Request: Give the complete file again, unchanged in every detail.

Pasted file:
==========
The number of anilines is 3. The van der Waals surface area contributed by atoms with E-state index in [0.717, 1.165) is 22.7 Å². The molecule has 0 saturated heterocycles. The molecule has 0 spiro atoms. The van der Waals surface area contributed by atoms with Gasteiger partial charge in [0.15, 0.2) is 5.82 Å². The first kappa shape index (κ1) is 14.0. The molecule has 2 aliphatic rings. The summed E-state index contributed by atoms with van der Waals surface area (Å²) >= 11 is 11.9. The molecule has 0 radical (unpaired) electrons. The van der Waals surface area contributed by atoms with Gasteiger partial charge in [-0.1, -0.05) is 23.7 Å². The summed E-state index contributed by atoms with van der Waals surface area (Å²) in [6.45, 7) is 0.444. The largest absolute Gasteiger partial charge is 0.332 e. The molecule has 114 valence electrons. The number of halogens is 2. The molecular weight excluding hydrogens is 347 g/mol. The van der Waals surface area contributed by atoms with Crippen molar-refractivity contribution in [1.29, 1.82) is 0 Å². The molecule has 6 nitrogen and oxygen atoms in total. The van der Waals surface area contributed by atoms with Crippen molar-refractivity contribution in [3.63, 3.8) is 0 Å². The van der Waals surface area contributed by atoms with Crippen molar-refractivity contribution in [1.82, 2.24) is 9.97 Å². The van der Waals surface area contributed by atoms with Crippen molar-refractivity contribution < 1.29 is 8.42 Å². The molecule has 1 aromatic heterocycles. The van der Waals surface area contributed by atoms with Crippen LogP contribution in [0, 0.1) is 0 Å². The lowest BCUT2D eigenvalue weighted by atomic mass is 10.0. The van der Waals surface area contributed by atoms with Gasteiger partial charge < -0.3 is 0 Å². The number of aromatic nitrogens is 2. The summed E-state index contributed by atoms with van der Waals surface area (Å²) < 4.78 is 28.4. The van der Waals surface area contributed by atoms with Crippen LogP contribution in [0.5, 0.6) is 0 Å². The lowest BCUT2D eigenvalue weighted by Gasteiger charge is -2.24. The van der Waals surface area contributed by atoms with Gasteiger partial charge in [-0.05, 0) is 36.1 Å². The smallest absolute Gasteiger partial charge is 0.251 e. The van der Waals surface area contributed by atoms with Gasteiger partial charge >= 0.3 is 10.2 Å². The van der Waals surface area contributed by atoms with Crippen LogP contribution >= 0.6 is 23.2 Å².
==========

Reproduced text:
The number of anilines is 3. The van der Waals surface area contributed by atoms with E-state index in [0.717, 1.165) is 22.7 Å². The molecule has 0 saturated heterocycles. The molecule has 0 spiro atoms. The van der Waals surface area contributed by atoms with Gasteiger partial charge in [0.15, 0.2) is 5.82 Å². The first kappa shape index (κ1) is 14.0. The molecule has 2 aliphatic rings. The summed E-state index contributed by atoms with van der Waals surface area (Å²) >= 11 is 11.9. The molecule has 0 radical (unpaired) electrons. The van der Waals surface area contributed by atoms with Gasteiger partial charge in [-0.1, -0.05) is 23.7 Å². The summed E-state index contributed by atoms with van der Waals surface area (Å²) in [6.45, 7) is 0.444. The largest absolute Gasteiger partial charge is 0.332 e. The molecule has 114 valence electrons. The number of halogens is 2. The molecular weight excluding hydrogens is 347 g/mol. The van der Waals surface area contributed by atoms with Crippen molar-refractivity contribution in [1.29, 1.82) is 0 Å². The molecule has 6 nitrogen and oxygen atoms in total. The van der Waals surface area contributed by atoms with Crippen molar-refractivity contribution in [3.63, 3.8) is 0 Å². The van der Waals surface area contributed by atoms with Crippen molar-refractivity contribution in [1.82, 2.24) is 9.97 Å². The van der Waals surface area contributed by atoms with Crippen molar-refractivity contribution < 1.29 is 8.42 Å². The molecule has 1 aromatic heterocycles. The van der Waals surface area contributed by atoms with Crippen LogP contribution in [0, 0.1) is 0 Å². The lowest BCUT2D eigenvalue weighted by atomic mass is 10.0. The van der Waals surface area contributed by atoms with Gasteiger partial charge < -0.3 is 0 Å². The number of aromatic nitrogens is 2. The summed E-state index contributed by atoms with van der Waals surface area (Å²) < 4.78 is 28.4. The van der Waals surface area contributed by atoms with Crippen LogP contribution in [0.5, 0.6) is 0 Å². The lowest BCUT2D eigenvalue weighted by Gasteiger charge is -2.24. The van der Waals surface area contributed by atoms with Gasteiger partial charge in [-0.05, 0) is 36.1 Å². The smallest absolute Gasteiger partial charge is 0.251 e. The van der Waals surface area contributed by atoms with Gasteiger partial charge >= 0.3 is 10.2 Å². The van der Waals surface area contributed by atoms with Crippen LogP contribution >= 0.6 is 23.2 Å².